As you’ve undoubtedly heard me say, I believe that a person’s standards can always be higher.
Even when a person believes she has things nailed, something will come along—a situation she couldn’t have seen before, an experience that wakes her up to something she was asleep to, a challenge she faces and learns from, just to name a few possibilities—that show her that the standard she had simply no longer serves her and needs to be higher, or stronger.
Most people think I must not go through this—after all, I’m the standards girl; I live and breathe standards. But I do experience my standards needing to shift, just like you do, and I wanted to share a story of how I just changed one of mine, in case it helps you understand how the process can happen.
A bit of backstory: for years, I’ve been coaching using a model I refer to as “the front of the bus.” The bus is an analogy for a person’s business. And in this analogy, the person has a blinged-out, rock-star tour bus that takes her wherever she wants to go. Instead of having a driver for the bus, she likes to drive it herself, but she does see big value in having a navigator for the drive, and so she gives me, her coach, that role, and a seat in the front of her bus.
The reason having the front seat is so important is that, from there, I can see what she sees, and that gives me more information with which to navigate (support her). If she puts me in a seat in the back of the bus, I can only see out the side windows, and can’t be as helpful. From there, I can only coach reactively, although from the front seat, I can be all kinds of proactive. I only coach women who give me the front seat and communicate with me enough to keep me there.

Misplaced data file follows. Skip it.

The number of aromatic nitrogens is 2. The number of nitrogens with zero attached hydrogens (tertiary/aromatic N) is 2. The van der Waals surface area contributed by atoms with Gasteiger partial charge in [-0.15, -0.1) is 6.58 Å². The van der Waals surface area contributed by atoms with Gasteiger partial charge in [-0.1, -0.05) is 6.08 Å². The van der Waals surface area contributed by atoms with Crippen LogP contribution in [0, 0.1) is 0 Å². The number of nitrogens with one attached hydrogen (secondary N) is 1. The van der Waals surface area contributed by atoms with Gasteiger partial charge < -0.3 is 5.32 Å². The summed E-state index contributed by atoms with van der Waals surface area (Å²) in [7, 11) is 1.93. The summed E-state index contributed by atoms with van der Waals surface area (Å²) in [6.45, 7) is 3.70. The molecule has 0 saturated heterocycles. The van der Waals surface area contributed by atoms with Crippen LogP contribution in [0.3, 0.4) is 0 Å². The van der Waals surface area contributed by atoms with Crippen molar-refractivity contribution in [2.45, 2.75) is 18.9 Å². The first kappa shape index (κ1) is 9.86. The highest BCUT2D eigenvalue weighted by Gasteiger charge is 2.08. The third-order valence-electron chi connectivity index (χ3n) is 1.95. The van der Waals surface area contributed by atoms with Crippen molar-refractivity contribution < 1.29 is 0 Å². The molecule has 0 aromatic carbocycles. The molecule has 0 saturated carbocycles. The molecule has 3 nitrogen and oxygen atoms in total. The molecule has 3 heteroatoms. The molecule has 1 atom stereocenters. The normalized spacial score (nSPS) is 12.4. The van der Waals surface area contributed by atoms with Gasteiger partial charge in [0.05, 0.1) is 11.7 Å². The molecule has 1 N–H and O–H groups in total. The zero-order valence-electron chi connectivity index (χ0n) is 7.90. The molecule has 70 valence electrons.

I love that front seat; I have to tell you. I know many of you have that front seat in your clients’ busses, and I’m betting you know what I mean.
It felt good to me for years to be quickly available to my clients—if I were awake and saw that something had come in from one of them, I’d respond. I thought to myself, “How can I ask for the front seat but not be there when navigating is happening?”
On Valentine’s Day I got the answer
On that day, I was, well, deep into valentining with my husband. ♥ At some point, I picked up my phone to remind myself of the time of our dinner reservation and saw there was a text from someone. A quick glance told me that there wasn’t a question or a problem. And so, I didn’t respond because I was—you got it—valentining! My focus was elsewhere.
That I didn’t respond upset the person who sent that text. And as that was being explained to me, I woke up to the fact that by being quickly available, even occasionally, I had unwittingly created a situation I didn’t want.
First, I realized I was over being attached to my tech in a biz capacity—even on my whim—evenings and weekends. That meant I was less present for those I love most. Ouch.
But then I got the bigger lesson
I coach my clients to work during their business hours. If they’re doing that, they shouldn’t be navigating the bus during their life hours. But I wasn’t walking that talk; I’d created a “Do as I say, not as I do,” situation. And that sure wasn’t ok with me.
My standard needed to be much higher. And so I revised it, and I wrote to all my clients to tell them about the change which significantly changed my availability. I didn’t ask for a response to the note, but those who did respond said they loved that I made the change, were happy to see me model raising my standard for them, and understood and respected the reason for it. I was glad for the positive response, but would have made the changes, no matter what.
I also wrote to the person whose text woke me up to thank her; had it not been for her text and the upset that followed, I’d not have noticed that it was time for a change and a higher standard. And that’s another great standard to have: always show gratitude for those people and situations that wake you up to your truth and allow you to make changes; they’re angels.
This week is my first week with the higher standard. It feels good, and a bit odd, but soon, it will become the new normal. I’m looking forward to that!
What messages have you gotten that tell you it’s time for a higher standard in your practice and your life?
You might also like: Ask Anastacia: Who Helps the Client in an Emergency When I’m Not Available?